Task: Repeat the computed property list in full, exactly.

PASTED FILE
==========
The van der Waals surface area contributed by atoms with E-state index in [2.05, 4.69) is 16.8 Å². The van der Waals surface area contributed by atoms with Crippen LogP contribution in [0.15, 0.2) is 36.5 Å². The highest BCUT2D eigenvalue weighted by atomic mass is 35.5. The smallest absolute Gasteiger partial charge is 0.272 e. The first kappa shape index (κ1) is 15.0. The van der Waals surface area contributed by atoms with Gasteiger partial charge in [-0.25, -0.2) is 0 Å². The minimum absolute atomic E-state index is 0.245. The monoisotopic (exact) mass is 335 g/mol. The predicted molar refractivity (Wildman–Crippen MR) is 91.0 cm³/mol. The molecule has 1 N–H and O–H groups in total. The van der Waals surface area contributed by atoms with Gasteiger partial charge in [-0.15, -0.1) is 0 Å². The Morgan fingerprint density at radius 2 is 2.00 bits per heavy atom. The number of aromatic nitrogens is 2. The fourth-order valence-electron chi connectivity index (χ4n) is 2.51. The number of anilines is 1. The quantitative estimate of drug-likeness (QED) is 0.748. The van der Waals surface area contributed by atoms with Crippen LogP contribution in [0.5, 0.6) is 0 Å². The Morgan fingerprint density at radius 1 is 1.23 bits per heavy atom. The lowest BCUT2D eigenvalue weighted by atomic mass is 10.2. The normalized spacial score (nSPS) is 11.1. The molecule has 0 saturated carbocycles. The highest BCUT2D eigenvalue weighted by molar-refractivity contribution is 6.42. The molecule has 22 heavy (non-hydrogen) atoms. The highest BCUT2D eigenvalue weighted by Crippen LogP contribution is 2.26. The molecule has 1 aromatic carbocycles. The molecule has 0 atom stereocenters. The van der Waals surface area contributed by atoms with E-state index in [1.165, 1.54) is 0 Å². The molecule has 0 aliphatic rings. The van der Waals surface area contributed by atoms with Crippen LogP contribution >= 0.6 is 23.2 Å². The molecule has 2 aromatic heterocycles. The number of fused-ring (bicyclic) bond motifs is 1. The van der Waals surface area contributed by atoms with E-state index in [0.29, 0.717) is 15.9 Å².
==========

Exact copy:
The van der Waals surface area contributed by atoms with E-state index in [2.05, 4.69) is 16.8 Å². The van der Waals surface area contributed by atoms with Crippen LogP contribution in [0.15, 0.2) is 36.5 Å². The highest BCUT2D eigenvalue weighted by atomic mass is 35.5. The smallest absolute Gasteiger partial charge is 0.272 e. The first kappa shape index (κ1) is 15.0. The van der Waals surface area contributed by atoms with Gasteiger partial charge in [-0.25, -0.2) is 0 Å². The minimum absolute atomic E-state index is 0.245. The monoisotopic (exact) mass is 335 g/mol. The predicted molar refractivity (Wildman–Crippen MR) is 91.0 cm³/mol. The molecule has 1 N–H and O–H groups in total. The van der Waals surface area contributed by atoms with Gasteiger partial charge in [-0.15, -0.1) is 0 Å². The Morgan fingerprint density at radius 2 is 2.00 bits per heavy atom. The number of aromatic nitrogens is 2. The fourth-order valence-electron chi connectivity index (χ4n) is 2.51. The number of anilines is 1. The quantitative estimate of drug-likeness (QED) is 0.748. The van der Waals surface area contributed by atoms with Crippen LogP contribution in [0.5, 0.6) is 0 Å². The Morgan fingerprint density at radius 1 is 1.23 bits per heavy atom. The lowest BCUT2D eigenvalue weighted by atomic mass is 10.2. The normalized spacial score (nSPS) is 11.1. The molecule has 0 saturated carbocycles. The highest BCUT2D eigenvalue weighted by molar-refractivity contribution is 6.42. The molecule has 22 heavy (non-hydrogen) atoms. The highest BCUT2D eigenvalue weighted by Crippen LogP contribution is 2.26. The molecule has 1 aromatic carbocycles. The molecule has 0 atom stereocenters. The van der Waals surface area contributed by atoms with E-state index in [1.165, 1.54) is 0 Å². The molecule has 0 aliphatic rings. The van der Waals surface area contributed by atoms with Crippen LogP contribution >= 0.6 is 23.2 Å². The molecule has 2 aromatic heterocycles. The number of fused-ring (bicyclic) bond motifs is 1. The van der Waals surface area contributed by atoms with E-state index in [0.29, 0.717) is 15.9 Å².